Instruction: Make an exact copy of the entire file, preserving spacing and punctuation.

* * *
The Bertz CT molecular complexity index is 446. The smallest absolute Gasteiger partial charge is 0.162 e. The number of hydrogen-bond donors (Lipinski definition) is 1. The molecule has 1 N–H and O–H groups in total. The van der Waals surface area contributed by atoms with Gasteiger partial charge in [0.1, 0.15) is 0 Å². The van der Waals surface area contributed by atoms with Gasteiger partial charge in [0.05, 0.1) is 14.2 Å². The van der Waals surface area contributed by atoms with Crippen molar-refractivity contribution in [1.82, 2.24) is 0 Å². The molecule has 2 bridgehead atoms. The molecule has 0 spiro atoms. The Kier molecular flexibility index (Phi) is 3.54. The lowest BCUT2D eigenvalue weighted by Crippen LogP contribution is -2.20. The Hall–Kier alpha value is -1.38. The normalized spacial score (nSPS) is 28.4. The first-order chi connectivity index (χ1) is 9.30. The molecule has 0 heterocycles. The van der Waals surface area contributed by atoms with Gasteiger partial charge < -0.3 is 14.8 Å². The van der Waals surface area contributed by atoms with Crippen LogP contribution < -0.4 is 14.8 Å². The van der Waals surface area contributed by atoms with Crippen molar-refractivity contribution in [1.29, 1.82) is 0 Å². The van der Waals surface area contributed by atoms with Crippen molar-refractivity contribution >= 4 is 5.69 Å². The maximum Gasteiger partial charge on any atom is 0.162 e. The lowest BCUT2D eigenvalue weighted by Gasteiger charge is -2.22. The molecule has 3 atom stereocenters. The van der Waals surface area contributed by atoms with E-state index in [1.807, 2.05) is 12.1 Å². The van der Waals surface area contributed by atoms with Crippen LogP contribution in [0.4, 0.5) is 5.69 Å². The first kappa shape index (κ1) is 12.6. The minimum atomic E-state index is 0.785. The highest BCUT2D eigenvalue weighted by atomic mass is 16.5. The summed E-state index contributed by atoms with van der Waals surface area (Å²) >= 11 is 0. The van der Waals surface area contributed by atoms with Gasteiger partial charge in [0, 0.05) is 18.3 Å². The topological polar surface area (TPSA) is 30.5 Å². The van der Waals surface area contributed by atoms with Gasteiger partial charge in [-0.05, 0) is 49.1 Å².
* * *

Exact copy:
The Bertz CT molecular complexity index is 446. The smallest absolute Gasteiger partial charge is 0.162 e. The number of hydrogen-bond donors (Lipinski definition) is 1. The molecule has 1 N–H and O–H groups in total. The van der Waals surface area contributed by atoms with Gasteiger partial charge in [0.1, 0.15) is 0 Å². The van der Waals surface area contributed by atoms with Gasteiger partial charge in [0.05, 0.1) is 14.2 Å². The van der Waals surface area contributed by atoms with Crippen molar-refractivity contribution in [1.82, 2.24) is 0 Å². The molecule has 2 bridgehead atoms. The molecule has 0 spiro atoms. The Kier molecular flexibility index (Phi) is 3.54. The lowest BCUT2D eigenvalue weighted by Crippen LogP contribution is -2.20. The Hall–Kier alpha value is -1.38. The normalized spacial score (nSPS) is 28.4. The first-order chi connectivity index (χ1) is 9.30. The molecule has 0 heterocycles. The van der Waals surface area contributed by atoms with Gasteiger partial charge < -0.3 is 14.8 Å². The van der Waals surface area contributed by atoms with Crippen LogP contribution < -0.4 is 14.8 Å². The van der Waals surface area contributed by atoms with Crippen molar-refractivity contribution in [1.29, 1.82) is 0 Å². The van der Waals surface area contributed by atoms with Crippen molar-refractivity contribution >= 4 is 5.69 Å². The maximum Gasteiger partial charge on any atom is 0.162 e. The lowest BCUT2D eigenvalue weighted by Gasteiger charge is -2.22. The molecule has 3 atom stereocenters. The van der Waals surface area contributed by atoms with E-state index in [1.807, 2.05) is 12.1 Å². The van der Waals surface area contributed by atoms with Crippen LogP contribution in [0.4, 0.5) is 5.69 Å². The first kappa shape index (κ1) is 12.6. The minimum atomic E-state index is 0.785. The highest BCUT2D eigenvalue weighted by atomic mass is 16.5. The summed E-state index contributed by atoms with van der Waals surface area (Å²) >= 11 is 0. The van der Waals surface area contributed by atoms with Gasteiger partial charge in [0, 0.05) is 18.3 Å². The topological polar surface area (TPSA) is 30.5 Å². The van der Waals surface area contributed by atoms with Gasteiger partial charge in [-0.05, 0) is 49.1 Å².